Addressing publication bias in Meta-Analysis : Empirical findings from community-augmented meta-analyses of infant language development
Tsuji, S., Cristia, A., Frank, M. C., & Bergmann, C.
Addressing publication bias in Meta-Analysis: Empirical findings from community-augmented meta-analyses of infant language development. Zeitschrift für Psychologie, 228
(1), 50-61. doi:10.1027/2151-2604/a000393.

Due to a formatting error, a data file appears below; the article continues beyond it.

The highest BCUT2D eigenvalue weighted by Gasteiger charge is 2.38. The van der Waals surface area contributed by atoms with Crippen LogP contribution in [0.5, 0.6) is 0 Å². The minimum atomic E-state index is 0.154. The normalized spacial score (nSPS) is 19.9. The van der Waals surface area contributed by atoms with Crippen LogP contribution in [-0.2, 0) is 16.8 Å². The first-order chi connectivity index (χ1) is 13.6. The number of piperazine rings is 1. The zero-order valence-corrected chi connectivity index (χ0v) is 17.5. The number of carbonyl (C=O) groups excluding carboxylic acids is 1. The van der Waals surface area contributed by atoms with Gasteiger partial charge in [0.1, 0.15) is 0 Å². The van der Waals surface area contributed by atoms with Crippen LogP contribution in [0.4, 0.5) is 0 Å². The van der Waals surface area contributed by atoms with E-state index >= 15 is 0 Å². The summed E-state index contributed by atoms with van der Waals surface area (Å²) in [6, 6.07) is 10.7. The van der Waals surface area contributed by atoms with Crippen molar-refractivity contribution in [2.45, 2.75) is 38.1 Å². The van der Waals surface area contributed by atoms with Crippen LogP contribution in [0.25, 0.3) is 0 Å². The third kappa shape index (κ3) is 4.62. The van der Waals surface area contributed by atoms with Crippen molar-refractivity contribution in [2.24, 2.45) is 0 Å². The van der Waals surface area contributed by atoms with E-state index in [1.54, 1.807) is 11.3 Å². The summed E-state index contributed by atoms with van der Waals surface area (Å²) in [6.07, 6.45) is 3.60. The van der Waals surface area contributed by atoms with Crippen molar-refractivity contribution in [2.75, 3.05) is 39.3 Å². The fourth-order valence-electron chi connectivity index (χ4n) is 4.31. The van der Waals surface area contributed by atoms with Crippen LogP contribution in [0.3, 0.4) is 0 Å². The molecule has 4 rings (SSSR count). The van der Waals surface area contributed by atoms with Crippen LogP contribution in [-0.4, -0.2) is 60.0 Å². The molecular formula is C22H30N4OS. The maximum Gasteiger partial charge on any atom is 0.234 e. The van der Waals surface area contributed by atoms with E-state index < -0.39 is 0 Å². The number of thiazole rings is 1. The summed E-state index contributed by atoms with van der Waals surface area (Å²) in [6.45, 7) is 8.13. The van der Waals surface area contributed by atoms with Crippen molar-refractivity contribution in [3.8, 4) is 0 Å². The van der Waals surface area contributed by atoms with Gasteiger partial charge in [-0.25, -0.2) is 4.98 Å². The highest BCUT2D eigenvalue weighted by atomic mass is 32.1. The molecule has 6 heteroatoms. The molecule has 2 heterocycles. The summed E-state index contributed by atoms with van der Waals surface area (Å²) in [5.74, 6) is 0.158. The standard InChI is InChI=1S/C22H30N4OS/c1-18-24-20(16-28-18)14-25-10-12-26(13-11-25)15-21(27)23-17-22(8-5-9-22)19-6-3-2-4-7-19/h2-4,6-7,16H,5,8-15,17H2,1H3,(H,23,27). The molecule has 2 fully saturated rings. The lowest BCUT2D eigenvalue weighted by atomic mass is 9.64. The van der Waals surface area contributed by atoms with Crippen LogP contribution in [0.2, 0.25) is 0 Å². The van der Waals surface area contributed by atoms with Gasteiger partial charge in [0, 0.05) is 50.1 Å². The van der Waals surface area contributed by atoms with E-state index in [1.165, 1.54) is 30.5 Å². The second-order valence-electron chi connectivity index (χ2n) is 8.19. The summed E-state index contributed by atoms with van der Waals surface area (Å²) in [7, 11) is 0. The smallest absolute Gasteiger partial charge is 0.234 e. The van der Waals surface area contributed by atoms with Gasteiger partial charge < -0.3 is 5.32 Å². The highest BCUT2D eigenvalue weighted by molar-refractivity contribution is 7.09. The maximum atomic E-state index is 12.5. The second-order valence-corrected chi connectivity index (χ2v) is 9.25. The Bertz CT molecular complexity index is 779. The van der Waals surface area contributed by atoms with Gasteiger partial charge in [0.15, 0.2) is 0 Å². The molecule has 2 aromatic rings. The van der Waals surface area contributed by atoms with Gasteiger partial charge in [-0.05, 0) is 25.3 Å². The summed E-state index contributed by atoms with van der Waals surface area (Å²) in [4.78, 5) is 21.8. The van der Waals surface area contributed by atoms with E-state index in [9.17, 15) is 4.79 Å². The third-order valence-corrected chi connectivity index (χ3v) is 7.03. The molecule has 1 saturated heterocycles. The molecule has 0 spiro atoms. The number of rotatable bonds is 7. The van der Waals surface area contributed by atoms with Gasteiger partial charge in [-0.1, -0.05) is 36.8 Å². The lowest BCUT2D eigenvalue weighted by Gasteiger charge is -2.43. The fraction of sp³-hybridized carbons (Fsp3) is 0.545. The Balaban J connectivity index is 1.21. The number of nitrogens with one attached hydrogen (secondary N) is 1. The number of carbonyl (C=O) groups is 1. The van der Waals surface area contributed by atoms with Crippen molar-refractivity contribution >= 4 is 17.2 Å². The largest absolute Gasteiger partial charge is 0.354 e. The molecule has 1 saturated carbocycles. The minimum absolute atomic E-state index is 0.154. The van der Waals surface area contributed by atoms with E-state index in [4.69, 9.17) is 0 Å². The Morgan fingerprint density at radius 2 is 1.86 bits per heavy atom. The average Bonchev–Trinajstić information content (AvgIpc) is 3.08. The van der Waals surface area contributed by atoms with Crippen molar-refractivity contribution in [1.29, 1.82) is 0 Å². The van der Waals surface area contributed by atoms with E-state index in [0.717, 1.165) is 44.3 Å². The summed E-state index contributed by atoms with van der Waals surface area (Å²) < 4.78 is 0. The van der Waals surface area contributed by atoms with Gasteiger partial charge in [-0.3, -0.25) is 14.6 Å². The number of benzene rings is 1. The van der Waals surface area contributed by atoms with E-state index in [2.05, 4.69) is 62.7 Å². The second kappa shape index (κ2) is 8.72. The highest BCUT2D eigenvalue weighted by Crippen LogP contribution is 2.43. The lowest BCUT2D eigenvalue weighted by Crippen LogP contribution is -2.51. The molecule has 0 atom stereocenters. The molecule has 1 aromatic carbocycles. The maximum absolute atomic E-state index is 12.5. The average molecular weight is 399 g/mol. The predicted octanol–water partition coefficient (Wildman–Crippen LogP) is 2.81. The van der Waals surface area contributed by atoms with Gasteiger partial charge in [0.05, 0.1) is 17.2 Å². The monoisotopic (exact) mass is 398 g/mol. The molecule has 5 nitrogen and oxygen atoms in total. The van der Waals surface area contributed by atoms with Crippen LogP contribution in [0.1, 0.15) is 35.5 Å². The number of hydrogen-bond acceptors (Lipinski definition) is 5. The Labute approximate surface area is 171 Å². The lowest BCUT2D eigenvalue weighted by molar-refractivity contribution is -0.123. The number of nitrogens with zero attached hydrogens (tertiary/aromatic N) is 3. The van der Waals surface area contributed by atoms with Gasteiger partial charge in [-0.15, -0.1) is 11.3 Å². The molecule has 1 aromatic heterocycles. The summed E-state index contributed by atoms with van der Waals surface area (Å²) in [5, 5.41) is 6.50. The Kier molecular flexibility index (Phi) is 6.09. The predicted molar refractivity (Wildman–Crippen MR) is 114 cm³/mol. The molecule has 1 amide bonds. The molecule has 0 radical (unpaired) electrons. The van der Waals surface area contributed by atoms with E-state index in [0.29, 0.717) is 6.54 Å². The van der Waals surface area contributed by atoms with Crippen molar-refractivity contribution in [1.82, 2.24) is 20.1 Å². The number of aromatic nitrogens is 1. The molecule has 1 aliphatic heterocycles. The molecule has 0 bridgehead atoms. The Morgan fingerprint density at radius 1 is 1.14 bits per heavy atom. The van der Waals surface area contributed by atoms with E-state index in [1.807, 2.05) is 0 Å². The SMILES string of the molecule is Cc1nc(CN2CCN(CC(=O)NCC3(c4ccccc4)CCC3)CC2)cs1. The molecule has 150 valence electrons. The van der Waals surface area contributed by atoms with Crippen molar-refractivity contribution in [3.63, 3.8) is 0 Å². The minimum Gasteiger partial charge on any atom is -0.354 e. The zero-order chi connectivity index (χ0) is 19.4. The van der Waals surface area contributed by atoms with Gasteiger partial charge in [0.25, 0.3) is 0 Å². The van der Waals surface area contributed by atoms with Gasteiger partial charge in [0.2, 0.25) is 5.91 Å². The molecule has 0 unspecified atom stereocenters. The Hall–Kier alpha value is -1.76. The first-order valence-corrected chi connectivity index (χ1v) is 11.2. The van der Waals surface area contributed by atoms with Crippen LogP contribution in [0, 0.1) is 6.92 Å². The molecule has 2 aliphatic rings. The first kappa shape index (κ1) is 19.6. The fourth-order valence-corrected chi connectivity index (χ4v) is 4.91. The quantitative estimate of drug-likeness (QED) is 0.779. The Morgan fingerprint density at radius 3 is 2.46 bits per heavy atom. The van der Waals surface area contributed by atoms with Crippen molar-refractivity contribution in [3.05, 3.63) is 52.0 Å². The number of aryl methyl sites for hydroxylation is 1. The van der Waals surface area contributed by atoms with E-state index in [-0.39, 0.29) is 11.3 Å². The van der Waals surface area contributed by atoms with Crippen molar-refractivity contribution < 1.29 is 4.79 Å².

Meta-analyses are an indispensable research synthesis tool for characterizing bodies of literature and advancing theories. One important open question concerns the inclusion of unpublished data into meta-analyses. Finding such studies can be effortful, but their exclusion potentially leads to consequential biases like overestimation of a literature’s mean effect. We address two questions about unpublished data using MetaLab, a collection of community-augmented meta-analyses focused on developmental psychology. First, we assess to what extent MetaLab datasets include gray literature, and by what search strategies they are unearthed. We find that an average of 11% of datapoints are from unpublished literature; standard search strategies like database searches, complemented with individualized approaches like including authors’ own data, contribute the majority of this literature. Second, we analyze the effect of including versus excluding unpublished literature on estimates of effect size and publication bias, and find this decision does not affect outcomes. We discuss lessons learned and implications.